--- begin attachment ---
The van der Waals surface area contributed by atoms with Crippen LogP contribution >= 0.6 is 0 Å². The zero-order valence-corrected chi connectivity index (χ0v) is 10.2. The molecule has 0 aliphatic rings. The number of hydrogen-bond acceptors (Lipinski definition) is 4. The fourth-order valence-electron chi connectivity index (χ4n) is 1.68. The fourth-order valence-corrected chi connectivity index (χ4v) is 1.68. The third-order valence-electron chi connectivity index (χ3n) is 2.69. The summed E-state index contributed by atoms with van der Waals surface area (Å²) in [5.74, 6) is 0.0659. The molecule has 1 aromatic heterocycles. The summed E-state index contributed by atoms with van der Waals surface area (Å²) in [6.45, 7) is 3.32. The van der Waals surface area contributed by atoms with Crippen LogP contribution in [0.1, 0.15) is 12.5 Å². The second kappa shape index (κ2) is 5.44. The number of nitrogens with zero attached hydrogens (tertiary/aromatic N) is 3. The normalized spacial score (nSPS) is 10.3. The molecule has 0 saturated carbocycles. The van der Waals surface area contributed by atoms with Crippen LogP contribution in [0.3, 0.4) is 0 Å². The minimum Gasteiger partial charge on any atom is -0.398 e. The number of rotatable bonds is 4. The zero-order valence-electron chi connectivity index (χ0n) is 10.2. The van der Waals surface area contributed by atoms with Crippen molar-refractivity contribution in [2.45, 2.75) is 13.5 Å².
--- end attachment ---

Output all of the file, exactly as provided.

The van der Waals surface area contributed by atoms with Crippen LogP contribution >= 0.6 is 0 Å². The zero-order valence-corrected chi connectivity index (χ0v) is 10.2. The molecule has 0 aliphatic rings. The number of hydrogen-bond acceptors (Lipinski definition) is 4. The fourth-order valence-electron chi connectivity index (χ4n) is 1.68. The fourth-order valence-corrected chi connectivity index (χ4v) is 1.68. The third-order valence-electron chi connectivity index (χ3n) is 2.69. The summed E-state index contributed by atoms with van der Waals surface area (Å²) in [5.74, 6) is 0.0659. The molecule has 1 aromatic heterocycles. The summed E-state index contributed by atoms with van der Waals surface area (Å²) in [6.45, 7) is 3.32. The van der Waals surface area contributed by atoms with Crippen LogP contribution in [0.1, 0.15) is 12.5 Å². The second kappa shape index (κ2) is 5.44. The number of nitrogens with zero attached hydrogens (tertiary/aromatic N) is 3. The normalized spacial score (nSPS) is 10.3. The molecule has 0 saturated carbocycles. The van der Waals surface area contributed by atoms with Crippen LogP contribution in [0.3, 0.4) is 0 Å². The minimum Gasteiger partial charge on any atom is -0.398 e. The number of rotatable bonds is 4. The zero-order valence-electron chi connectivity index (χ0n) is 10.2. The van der Waals surface area contributed by atoms with Crippen molar-refractivity contribution in [2.45, 2.75) is 13.5 Å².